LIFE ON VENUS ?
By Sean Henahan, Access Excellence
CO (2/5/97)- Although Mars has grabbed the headlines as a potential
site of extraterrestrial life, Venus may have been the original source
of life in our solar system, suggests a new book by a University of Colorado
Four billion years ago the sun was 40 percent cooler than today. During
that time, Earth and Mars probably were frozen. Venus, however, is closer
to the sun, and may have had warm liquid oceans and a mild climate at the
time, notes CU-Boulder Assistant Professor David Grinspoon of the astrophysical
and planetary sciences department.
"There is some reason to believe Venus may have been the best haven
for life in the early solar system," he said. With 900 degree Fahrenheit
surface temperatures and an atmosphere permeated by carbon dioxide, chlorine
and sulfuric acid clouds today, Venus seems inhospitable to "our kind
of life," he said. "But we really don't know much about life
-- its requirements, it's differences and how to recognize it."
It is even possbile that life on Earth may have evolved from life forms
provided by Venus, Grinspoon said: "Pieces of planets were blasting
off of each other all the time early in the evolution of the solar system,
and microbes from Venus could easily have wound up on Earth."
While the standard scientific view is that life requires water and carbon-based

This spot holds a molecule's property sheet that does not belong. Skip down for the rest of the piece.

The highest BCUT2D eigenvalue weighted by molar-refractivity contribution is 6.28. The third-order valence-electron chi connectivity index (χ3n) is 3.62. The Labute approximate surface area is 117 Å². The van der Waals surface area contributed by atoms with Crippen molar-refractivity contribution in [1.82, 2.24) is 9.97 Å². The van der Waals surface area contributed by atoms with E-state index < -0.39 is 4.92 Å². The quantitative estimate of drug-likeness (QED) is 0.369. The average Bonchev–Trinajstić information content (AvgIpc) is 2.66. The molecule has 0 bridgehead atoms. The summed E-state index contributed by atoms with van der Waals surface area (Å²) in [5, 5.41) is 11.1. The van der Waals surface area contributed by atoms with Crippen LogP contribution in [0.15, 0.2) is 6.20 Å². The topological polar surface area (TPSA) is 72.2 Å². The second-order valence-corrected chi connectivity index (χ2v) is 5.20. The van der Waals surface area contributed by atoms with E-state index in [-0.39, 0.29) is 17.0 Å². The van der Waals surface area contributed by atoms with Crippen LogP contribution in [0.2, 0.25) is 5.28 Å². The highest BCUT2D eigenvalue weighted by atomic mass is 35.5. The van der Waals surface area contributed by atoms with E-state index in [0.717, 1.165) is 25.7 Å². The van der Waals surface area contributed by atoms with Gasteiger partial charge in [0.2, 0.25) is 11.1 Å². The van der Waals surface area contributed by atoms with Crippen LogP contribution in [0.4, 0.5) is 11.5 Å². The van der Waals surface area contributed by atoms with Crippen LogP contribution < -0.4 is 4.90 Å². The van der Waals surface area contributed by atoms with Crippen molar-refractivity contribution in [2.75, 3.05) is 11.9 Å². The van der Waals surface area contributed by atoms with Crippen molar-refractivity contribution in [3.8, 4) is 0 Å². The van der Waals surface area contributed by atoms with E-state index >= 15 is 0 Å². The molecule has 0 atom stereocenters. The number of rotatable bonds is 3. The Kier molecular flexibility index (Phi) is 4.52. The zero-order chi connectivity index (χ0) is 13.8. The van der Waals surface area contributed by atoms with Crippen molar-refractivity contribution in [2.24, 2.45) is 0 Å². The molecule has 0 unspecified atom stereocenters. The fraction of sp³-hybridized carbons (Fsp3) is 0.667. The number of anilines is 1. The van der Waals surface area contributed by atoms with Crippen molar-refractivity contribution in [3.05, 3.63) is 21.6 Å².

molecules, it cannot really be said if that is the only chemical system
that can make life, said Grinspoon, who has been studying the surface,
atmosphere and clouds of Venus for 10 years through NASA-sponsored programs.
Indeed, Venus may have a better environment for nurturing life than
Mars, he said. Like Earth, Venus has a chemically lively surface and atmosphere
that could provide organisms with energy and nutrients.
"In my view, what makes Earth special is its atmospheric cycles
that renew themselves like a garden tilling itself," he said. "It
could well be that kind of an environment on Venus is just as important
for life as carbon."
Because the surface and atmosphere of Venus are constantly renewing
themselves through volcanic activity, there is more potential for interesting
chemical and even biochemical processes on Venus than on Mars, he said.
"It's possible that Venus could have tiny microbes in its cloud
particles, or that some form of Venusian life could have developed by using
ultraviolet light much like Earth's plants use sunlight to make food. There
could even be a non-carbon-based equivalent to lichens atop Venus' five-mile-high
volcanoes, perhaps feeding on sulfur gases," he said.
The interactions of Earth's oceans, clouds, surface and biosphere has
led some scientists to propose "the Gaia theory", that Earth
itself is a living system. "By constantly exhaling sulfur gases that
react with the clouds and surface minerals, Venus could be considered in
that Gaia realm," notes Grinspoon.
Although NASA's 1989 Magellan probe opened a new window on the planet
using sophisticated radar mapping, there is still much to learn about Venus,
said Grinspoon. One key is to keep an open mind about chemical and perhaps
biological processes that may be occurring there and on other planets.
"Venus is the closest thing Earth has to a twin," he said.
"Studying Venus is how we learned about the problem with our ozone
layer, and it's a way for us to become wiser in taking care of our own
Related information on the Internet
Excerpts from Professor Grinspoon's Book
NASA Education Site
AE: Primordial Soup
AE: More Clues to the Origin of
AE: Life on Mars?
Origins of Life- An Interview with Stanley Miller